I'm a Greg Iles fan. However, this book was not plausible, as most of his works are. After Dead Sleep, I'm sure Iles was drawn to the topic of multiplicity within one person - what if it were possible that the will to live could keep the spirit alive forever? Living forever is an underlying thought in The Footprints of God, the book that immediately follows this one in his writing career. I've reviewed both.
Eve Sumner is exotic, and she draws John Waters into an erotic journey that takes him into his own past. John is haunted by Eve's similarity to Mallory Candler. It shows in Eve's speech, the way she walks, her self-inflicted scars, and her intimate knowledge of John and Mallory's passionate romance during their college years. Eve is Mallory, but Mallory is dead.
John goes quickly from disbelieving Eve and Mallory are one, to a man possessed by the immortal Mallory. Mallory had tried to kill John when she was alive, now she is back - but it isn't his death she wants, he is the object of her obsession. John's marriage is in trouble, and it was the lack of intimacy that made him vulnerable to Eve's sexy machinations. Now he is trapped, and Mallory is a killer who will go from body to body to get what she wants.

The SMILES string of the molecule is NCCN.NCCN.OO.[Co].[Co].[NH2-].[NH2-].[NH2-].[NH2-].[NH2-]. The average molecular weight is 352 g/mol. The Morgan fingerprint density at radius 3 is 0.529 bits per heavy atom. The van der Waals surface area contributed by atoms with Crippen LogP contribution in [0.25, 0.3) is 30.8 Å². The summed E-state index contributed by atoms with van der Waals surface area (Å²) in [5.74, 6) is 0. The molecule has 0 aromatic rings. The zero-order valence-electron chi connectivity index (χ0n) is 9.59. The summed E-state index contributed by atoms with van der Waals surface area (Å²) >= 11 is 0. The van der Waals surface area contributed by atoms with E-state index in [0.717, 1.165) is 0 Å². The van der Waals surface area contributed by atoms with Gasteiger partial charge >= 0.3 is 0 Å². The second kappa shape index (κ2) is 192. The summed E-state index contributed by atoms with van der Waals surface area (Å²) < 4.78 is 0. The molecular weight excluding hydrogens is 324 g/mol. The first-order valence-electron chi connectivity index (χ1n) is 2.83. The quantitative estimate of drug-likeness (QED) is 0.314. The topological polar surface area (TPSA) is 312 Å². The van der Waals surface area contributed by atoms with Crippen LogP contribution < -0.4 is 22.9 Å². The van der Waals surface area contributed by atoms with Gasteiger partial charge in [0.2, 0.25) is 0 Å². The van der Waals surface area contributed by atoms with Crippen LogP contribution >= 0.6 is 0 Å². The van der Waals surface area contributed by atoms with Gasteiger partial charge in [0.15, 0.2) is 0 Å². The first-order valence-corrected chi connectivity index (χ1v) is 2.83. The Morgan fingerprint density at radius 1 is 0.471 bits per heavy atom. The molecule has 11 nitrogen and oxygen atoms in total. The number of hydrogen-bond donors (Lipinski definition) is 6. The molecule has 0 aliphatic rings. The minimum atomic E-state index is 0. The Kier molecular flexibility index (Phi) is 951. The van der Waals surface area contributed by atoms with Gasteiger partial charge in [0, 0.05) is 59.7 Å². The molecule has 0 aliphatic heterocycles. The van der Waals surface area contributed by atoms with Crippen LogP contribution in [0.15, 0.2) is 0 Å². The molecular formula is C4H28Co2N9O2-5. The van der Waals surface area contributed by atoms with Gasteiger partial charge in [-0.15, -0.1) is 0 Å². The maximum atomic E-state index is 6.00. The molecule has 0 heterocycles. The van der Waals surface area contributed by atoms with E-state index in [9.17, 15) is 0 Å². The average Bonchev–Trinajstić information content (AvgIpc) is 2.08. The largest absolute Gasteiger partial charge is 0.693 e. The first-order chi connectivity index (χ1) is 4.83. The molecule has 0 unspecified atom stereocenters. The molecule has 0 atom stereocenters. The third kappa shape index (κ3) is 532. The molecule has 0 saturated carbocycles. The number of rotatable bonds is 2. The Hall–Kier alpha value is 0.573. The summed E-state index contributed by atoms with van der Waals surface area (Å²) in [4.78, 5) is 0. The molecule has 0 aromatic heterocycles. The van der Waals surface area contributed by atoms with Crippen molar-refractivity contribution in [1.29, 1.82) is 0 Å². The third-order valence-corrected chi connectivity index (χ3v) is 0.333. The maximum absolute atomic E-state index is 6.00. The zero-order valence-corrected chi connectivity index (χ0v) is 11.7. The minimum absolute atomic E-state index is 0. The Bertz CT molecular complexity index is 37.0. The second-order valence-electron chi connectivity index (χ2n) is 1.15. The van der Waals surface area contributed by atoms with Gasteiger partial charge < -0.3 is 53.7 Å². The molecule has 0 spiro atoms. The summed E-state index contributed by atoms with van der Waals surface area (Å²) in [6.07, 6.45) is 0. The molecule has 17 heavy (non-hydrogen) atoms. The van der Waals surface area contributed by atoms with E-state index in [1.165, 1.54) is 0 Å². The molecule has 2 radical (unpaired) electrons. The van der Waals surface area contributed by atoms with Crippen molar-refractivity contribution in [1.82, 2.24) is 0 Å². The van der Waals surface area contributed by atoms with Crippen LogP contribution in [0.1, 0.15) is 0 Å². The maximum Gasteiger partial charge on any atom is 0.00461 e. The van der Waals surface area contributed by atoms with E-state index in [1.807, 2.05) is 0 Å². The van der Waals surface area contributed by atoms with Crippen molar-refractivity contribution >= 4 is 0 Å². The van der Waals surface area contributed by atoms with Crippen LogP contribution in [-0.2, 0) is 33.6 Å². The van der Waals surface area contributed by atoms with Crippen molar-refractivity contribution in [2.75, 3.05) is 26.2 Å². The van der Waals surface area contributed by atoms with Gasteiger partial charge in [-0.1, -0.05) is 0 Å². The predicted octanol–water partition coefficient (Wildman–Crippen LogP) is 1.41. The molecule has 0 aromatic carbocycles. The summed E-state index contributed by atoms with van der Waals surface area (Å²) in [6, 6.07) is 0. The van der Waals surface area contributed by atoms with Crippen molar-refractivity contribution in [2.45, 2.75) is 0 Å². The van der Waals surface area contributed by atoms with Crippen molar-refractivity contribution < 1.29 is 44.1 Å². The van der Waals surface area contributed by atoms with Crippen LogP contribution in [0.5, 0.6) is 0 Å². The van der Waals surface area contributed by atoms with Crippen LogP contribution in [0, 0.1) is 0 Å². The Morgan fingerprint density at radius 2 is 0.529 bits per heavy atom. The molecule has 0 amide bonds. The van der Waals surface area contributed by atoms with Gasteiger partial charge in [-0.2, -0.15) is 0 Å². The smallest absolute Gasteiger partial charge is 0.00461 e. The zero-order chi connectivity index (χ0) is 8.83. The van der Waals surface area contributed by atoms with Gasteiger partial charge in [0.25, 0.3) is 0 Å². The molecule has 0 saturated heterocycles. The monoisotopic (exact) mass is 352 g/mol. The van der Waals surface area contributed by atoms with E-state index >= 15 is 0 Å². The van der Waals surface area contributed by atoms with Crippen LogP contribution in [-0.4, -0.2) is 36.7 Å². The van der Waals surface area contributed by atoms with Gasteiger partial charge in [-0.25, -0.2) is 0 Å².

In my opinion, soul transference is a delightfully thought reviving subject. It can evoke provocative philosophical discussions. I enjoyed reading this book, but wouldn't do so again or go to a theater to see an adaptation of it.
Far superior books are Dead Sleep and 24 Hours, and I hope Iles returns to plausible plots. His characters, as always, are rich and deep, and he weaves the story well with them.